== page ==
Thursday, June 11, 2009

Recalling Some Bear Hunts


About six weeks ago there was some eye surgery. It was fairly serious and kept me indoors for several days, and that gave me too much time to brood and think.

The spring months seemed the best time to have the operation even though I’d miss some of the spring steelhead season. So, while my darling wife was tending to household chores, I took time to reminisced.

I was looking through an old pile of Outdoor Life magazines from the decade that I regularly wrote stories for them. One article was about a grizzly bear attack that I’d covered for the magazine, and it brought back some vivid and tragic memories.

That particular subject was about a biologist who had most of his face chewed or ripped off by a grizzly bear, and he lived to tell me the sad story… in fits and starts amid his crying spells. The magazine flew me to Salt Lake City where the interview took place.

He lost one eye, his nose and one ear, part of another ear, and the bear literally ripped his face off. He was bitten on the hands, arms and legs. He’d had over 1,000 stitches when I conducted this troubling interview, and he had more plastic surgeries scheduled.

That got me to thinking about the number of black bears I’ve killed while mopping up a messy job of shooting by other people. Years ago, when bear hunting meant going into a hardware or sporting goods store and buying a license. No need for a lottery draw in those days.

One dream was about a bruin that had been shot in a hip with a .44 Magnum, breaking the leg bone. The hunter was frightened and asked if I’d help. I said I would if he agreed to stay behind so I didn’t have to listed to his nervous jabbering.

He agreed, and I went after the bear with a 3-inch magnum 12 gauge shotgun stoked with five No. 4 buckshot. I saw the bear at 40 yards, and hit him. He went down, got up, came running at me, and four more shots were taken with the last one at six feet. It finally killed the pain-crazed animal almost on my boot-tops.

I’d read stories as a kid about African hunters shooting a leopard or lion, and then having to dig them out of thick cover and kill them at close range. This was pretty heady business for me at the time, knowing full well I’d never visit The Dark Continent. I’d have to settle for killing wounded bears that other people had severely injured.

Another bear led me on a two-day hunt that covered a small swamp bordered on one side by a tiny creek. I had lost all sign of blood but had found where the bear had bedded down three times. Finally a drop of blood was found near the creek. I followed it slowly up a steep hill, one step at a time and plenty of listening and looking around between those steps.

The shotgun preceded me, and bent blades of grass pointed out the path taken by the bruin. I’d just topped the hill when the bear was spotted three feet away. It moved and I shot, and this sorry mess was over. It wasn’t a really big bear, but at such close range, it could have given me far more problems than I wanted.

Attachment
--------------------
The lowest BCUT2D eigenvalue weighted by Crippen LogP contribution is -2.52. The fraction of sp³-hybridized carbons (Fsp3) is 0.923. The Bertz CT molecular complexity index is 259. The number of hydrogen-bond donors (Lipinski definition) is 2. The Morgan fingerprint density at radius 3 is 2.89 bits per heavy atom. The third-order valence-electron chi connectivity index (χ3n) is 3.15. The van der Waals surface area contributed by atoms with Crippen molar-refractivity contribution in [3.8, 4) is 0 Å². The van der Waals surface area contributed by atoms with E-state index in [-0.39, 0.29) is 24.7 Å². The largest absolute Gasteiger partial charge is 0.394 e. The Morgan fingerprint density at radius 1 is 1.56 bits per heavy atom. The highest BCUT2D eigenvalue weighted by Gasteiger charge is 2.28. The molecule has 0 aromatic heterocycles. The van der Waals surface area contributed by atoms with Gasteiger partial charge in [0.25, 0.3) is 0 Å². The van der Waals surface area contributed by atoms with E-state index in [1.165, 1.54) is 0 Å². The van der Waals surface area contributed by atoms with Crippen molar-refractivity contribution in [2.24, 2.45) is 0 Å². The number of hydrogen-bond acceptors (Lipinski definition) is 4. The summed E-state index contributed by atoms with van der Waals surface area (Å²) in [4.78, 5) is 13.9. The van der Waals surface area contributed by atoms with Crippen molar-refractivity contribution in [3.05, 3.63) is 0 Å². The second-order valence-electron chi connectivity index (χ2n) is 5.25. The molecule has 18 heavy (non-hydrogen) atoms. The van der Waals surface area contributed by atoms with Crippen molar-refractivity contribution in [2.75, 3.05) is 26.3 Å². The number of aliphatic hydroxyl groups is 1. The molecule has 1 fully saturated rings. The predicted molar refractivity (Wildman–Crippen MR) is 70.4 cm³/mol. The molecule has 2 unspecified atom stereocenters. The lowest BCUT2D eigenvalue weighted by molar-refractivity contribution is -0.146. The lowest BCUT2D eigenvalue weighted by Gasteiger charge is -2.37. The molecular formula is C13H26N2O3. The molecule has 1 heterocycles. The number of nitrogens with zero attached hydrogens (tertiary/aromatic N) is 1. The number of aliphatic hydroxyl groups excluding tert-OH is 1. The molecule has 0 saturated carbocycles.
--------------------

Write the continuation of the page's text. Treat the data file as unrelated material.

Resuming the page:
Bears have provided me with some hair-raising thrills. People talk about brown bears, grizzlies and polar bear attacks, but more people are attacked by black bears each year than most people believe. Black bears are most common, and I’ve had some close encounters when armed and unarmed, and it’s a thrill most people would prefer to live without.

Only once did I go after a wounded bear with another person, and it was a friend whose skills were legendary and his courage was never in question. We got that bear, but every other time I’ve done it was alone and that was how I wanted it.

Frightened people talk, ask questions, make too much noise, and generally get in other people’s way when some serious work needs to be done. Wounded bears often are shot at close range in thick cover, and I never wanted anyone nearby for fear they would create a greater hazard than already existed.

I’d move slowly if the going was tough, stopping often and looking around. Of the six wounded bears I’ve dispatched for other folks, none had injuries that would have been immediately fatal. All were moving, and often the dirty work was done within an hour of sundown. It meant moving fast and quiet, getting close enough to the animal for a deadly shot. Of those six, only the one required more than one shot.

It isn’t something I’d do now because my vision is so poor. Back then I could see well, hear well, and there is a major adrenalin rush when the wounded animal is first spotted. Then it means staying downwind and trying to get close to the animal without spooking it.

Doing this nasty business was not fun but whenever I went after a bear it was because the hunter couldn’t or wouldn’t finish a job he started. It meant putting an animal out of its misery as quickly as possible. I never advertised my services, never went looking for this kind of work, but for many years I always seemed to be in the area where bears were being hunted. These opportunities simply fell into my lap, unannounced and unwanted.

I did it because someone had to. Otherwise, a frightened hunter may walk away from the problem or wait until the next day and not be able to find the bear. Or even worse, an innocent individual could stumble on the hurting bear, and get mauled or killed by the enraged animal,

This string of memories came back to me like a recurring bad dream. This wasn’t Africa and it wasn’t a wounded leopard or lion at the end of a blood trail, but the bears were seriously wounded. They were dangerous animals that had to be put down before they were lost or lived long enought to become a danger to someone else.

It wasn’t fun but it offered some hair-raising adventures. And trust me, they were adventures I’ll never forget.

Posted by Dave Richey on 06/11 at 06:51 PM
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